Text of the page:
Tuesday, April 26, 2016

Alas, They Are Gone

In February 2015, Gossips reported the good news that the row of houses along Route 9, immediately south of Ten Broeck Lane, were to renovated not demolished. People were concerned about them, because all but one of the houses was vacant and had been for a while, and there was a notice on every door. Investigating, Gossips discovered the notices were building permits not demolition permits.

At the time, Gossips mistakenly indicated that the houses had been built by Fred W. Jones, owner of the New York Coral and Shell Marble Company, who, in the latter part of the 19th century, lived directly across the street. It turns out that the houses were probably not built until after Jones's death in 1901, and they are associated with the Ten Broecks, who owned all the land on that side of the road and for whom Ten Broeck Lane was named. At one time, this stand of houses was known as "Ten Broeck Row."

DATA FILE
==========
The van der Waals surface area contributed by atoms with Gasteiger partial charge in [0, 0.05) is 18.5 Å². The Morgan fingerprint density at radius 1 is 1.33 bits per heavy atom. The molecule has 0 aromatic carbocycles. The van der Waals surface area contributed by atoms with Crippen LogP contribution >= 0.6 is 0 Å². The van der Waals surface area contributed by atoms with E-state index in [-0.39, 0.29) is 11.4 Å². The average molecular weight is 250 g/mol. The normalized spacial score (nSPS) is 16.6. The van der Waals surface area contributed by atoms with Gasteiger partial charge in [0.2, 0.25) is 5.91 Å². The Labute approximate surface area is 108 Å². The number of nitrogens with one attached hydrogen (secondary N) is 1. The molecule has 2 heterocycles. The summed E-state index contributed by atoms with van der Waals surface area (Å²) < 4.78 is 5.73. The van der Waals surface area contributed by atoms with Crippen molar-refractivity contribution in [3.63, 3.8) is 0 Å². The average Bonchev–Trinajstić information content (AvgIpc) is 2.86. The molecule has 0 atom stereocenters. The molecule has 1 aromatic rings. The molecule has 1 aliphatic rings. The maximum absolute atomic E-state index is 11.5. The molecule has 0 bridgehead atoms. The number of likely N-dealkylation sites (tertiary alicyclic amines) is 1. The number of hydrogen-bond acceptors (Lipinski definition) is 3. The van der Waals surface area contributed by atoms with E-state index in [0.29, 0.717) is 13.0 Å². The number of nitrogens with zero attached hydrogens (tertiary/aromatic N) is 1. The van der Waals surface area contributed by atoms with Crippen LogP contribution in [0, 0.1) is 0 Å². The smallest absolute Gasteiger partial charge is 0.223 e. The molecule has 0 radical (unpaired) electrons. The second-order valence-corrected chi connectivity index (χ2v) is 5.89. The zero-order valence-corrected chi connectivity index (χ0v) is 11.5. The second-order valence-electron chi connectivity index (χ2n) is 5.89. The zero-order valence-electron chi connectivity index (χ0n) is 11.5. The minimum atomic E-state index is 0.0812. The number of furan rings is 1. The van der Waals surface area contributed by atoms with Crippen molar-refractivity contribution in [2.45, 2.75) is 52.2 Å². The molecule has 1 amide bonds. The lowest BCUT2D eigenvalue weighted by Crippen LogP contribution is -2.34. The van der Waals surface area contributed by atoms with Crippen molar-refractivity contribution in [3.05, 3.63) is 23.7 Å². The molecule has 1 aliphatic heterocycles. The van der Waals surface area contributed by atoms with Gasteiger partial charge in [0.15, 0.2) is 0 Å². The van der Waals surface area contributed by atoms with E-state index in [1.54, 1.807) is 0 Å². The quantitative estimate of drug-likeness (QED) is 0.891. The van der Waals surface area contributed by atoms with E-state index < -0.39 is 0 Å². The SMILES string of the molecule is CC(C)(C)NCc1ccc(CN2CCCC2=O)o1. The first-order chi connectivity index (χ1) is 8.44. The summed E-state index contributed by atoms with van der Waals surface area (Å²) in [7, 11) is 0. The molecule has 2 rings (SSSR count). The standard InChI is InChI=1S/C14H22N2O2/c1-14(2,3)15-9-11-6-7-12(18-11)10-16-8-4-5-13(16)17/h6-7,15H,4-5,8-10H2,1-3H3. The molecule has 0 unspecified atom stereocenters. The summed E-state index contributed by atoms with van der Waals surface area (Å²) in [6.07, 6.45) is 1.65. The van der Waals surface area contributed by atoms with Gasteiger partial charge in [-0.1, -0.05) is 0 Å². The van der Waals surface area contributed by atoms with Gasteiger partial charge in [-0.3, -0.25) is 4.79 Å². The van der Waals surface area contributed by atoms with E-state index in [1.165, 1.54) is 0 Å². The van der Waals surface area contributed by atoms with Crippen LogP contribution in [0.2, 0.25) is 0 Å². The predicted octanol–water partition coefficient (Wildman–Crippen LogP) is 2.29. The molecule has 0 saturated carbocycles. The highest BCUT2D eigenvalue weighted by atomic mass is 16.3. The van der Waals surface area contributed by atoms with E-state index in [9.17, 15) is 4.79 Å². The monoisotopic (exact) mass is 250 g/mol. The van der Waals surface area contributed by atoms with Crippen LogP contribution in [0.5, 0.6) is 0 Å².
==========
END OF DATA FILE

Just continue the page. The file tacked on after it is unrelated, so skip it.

Photo 1928 courtesy Peter Cipkowski
In August 2015, Gossips reported the bad news that the plans for renovating the buildings called for the removal of the front porches. Various attempts were made to prevent the removal of the porches, including nominating the row of houses to be one of the New York State Preservation League's Seven to Save in the hope of bringing public attention to the importance of these humble vernacular houses, but all proved ineffective. (Of the several properties in the Hudson Valley seeking to be one of the Seven to Save for 2016-2017, the League appropriately chose the magnificent Dutch Reformed Church in Newburgh, designed by Alexander Jackson Davis.)

Still, through the months that the porches remained, the hope that they might be preserved endured . . . until just a few days ago. Now they are gone.



  1. Such desecration proves that Hudson is no Brooklyn north.... In fact, we were more enlightened 30 years ago, when we did... nothing!

  2. At least the houses are still there! I thought the bad news was that the houses were gone!